Throughout the month of December, TV Editor Kate Kulzick and Film Editor Ricky D will review classic Christmas adaptions, posting a total of 13 each, one a day, until the 25th of December.
The catch: They will swap roles as Rick takes on reviews of television Christmas specials and Kate takes on Christmas movies. Today is day 14.
We’re No Angels (1955)
Written by Ranald MacDougall
Directed by Michael Curtiz
What’s it about?
A trio of escaped convicts on the lam, Joseph (Humphrey Bogart), Albert (Aldo Ray), and Jules (Peter Ustinov), duck into a shop run by the Ducotels (Leo G. Carroll as Felix and Joan Bennett as Amelie) planning to lay low on the roof ‘til dark, when they’ll rob the place blind and head to their getaway ship. Over the course of the day, however, they become invested in the Ducotels’ struggles and wind up cooking Christmas dinner for them and when the Ducotels’ stingy boss Andre Trochard (Basil Rathbone) and his insincere son Paul (John Baer) show up to cause trouble, the trio step in to handle the situation as only they can.
From A Christmas Carol to It’s a Wonderful Life, holiday films have long explored the idea of the Christmas Miracle. We’re No Angels falls into this category and follows many of the standard beats but what keeps it from cliché is its twist. Rather than ghosts or angels, the wish-granters/guardians are recently escaped, admittedly guilty, violent convicts. This is what makes the film work. Yes, it’s entertaining and fun, but what elevates it above more standard fare is the underlying sense of menace to the cons. They’re cuddly as teddy bears when they decide they’re amongst friends, but before this they bully Felix and enjoy leering at Amelie while she’s dressing.
There’s also a strong sense of threat, at least given the time period and comedic tone, when Isabelle, the Ducotels’ teenaged daughter faints and is left alone with Albert- the others make sure to send someone else in to make sure Albert behaves himself. This may seem rather tame, but the sense of the internal struggle between what these characters know the Ducotels want them to do and what they’d prefer to do makes for several nice moments of comedy and drama. Avoiding spoilers, let’s just say Albert’s pet (poisonous) viper, Adolphe, plays into things.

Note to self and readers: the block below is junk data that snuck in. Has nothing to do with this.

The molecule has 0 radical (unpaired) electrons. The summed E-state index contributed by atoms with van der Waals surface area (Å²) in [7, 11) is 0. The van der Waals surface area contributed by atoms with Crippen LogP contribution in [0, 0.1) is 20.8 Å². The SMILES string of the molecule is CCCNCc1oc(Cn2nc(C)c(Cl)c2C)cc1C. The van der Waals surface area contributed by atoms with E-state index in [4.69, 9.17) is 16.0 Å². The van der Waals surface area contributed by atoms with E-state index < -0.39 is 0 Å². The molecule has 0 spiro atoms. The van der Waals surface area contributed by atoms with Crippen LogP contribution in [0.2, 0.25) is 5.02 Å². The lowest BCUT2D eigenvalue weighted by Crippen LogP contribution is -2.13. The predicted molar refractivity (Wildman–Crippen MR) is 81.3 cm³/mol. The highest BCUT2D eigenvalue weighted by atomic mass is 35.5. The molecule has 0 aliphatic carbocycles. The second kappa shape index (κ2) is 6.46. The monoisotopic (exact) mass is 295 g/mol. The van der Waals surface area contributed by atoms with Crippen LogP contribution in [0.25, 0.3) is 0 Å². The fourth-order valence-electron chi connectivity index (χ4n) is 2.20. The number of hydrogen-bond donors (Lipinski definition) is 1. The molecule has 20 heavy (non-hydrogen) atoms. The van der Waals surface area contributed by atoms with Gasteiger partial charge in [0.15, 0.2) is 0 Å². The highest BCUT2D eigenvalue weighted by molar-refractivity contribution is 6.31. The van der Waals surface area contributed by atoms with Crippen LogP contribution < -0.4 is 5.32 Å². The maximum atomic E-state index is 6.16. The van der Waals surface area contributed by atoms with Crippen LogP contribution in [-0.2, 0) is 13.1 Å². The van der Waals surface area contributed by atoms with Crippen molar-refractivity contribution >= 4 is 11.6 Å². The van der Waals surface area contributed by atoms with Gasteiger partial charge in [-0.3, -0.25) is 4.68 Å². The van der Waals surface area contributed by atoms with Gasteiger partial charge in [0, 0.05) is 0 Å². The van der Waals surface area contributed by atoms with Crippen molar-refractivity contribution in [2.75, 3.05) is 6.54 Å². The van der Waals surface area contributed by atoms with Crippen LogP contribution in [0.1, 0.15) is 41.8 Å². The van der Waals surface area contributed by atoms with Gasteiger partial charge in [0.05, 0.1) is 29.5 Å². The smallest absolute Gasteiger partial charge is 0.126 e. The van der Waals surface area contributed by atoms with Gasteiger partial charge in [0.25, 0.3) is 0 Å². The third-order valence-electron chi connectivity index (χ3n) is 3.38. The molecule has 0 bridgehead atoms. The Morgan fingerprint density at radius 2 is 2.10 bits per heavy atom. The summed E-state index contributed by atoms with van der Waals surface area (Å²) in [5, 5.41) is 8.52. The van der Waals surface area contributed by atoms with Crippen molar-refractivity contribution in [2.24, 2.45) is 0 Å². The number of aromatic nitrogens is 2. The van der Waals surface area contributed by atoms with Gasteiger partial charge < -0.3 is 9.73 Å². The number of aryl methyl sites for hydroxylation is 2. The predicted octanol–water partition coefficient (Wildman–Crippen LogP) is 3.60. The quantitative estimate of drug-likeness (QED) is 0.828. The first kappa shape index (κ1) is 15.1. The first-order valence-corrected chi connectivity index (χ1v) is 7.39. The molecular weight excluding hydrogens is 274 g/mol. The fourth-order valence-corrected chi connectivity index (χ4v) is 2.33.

Bogart, Ray, and Ustinov play well together as the convicts. They’re an odd trio, with very different looks, physicality, and characteristics, yet the actors sell their friendship, or perhaps more accurately, colleague-ship. They balance each other well and are all very believable as bad men still capable of their own brand of good. Basil Rathbone is also a lot of fun dialing it up to 11 as the greedy, villainous Trochard. He has few scenes, but makes the most of them. The script is solid, but the most memorable moments are almost all silent ones, such as a significant game of cards late in the film. MacDougall does get credit for opting out of the predicted resolution to Isabelle’s story in favor of a far more logical and modern one.
Curtiz, perhaps best known as the director of Casablanca, uses few directorial flourishes and stays out of his actors’ way. The early film blocking of the trio on the roof, looking in unseen on the action inside the house, may be an unsubtle reference to their role as unlikely guardian angels, but it’s still effective and is a nice visual reminder of the tone and purpose of the film. The ending may be pat and unconvincing, but it doesn’t take away from the overall fun and charm of the film. At 106 minutes, it’s not as tight as it could be, but the extra time spent sitting with the characters, particularly the cons on the roof, are well worth it. We’re No Angels is on the whole a nice, light bit of fun and a would be particularly appropriate as the second in a Christmas double bill with The Bishop’s Wife.
How Christmassy is it?
The film takes place on Christmas and its themes of forgiveness and naughty and nice tie in strongly with the holiday. On the Christmas movie scale (1=Brazil, 5=A Christmas Story), this gets a 4.
You May Like It If…
You like Bogey, black comedies, or just desserts at Christmas.
Its touch of black comedy makes We’re No Angels a fun twist on the usual Christmas Wish-fulfillment tale.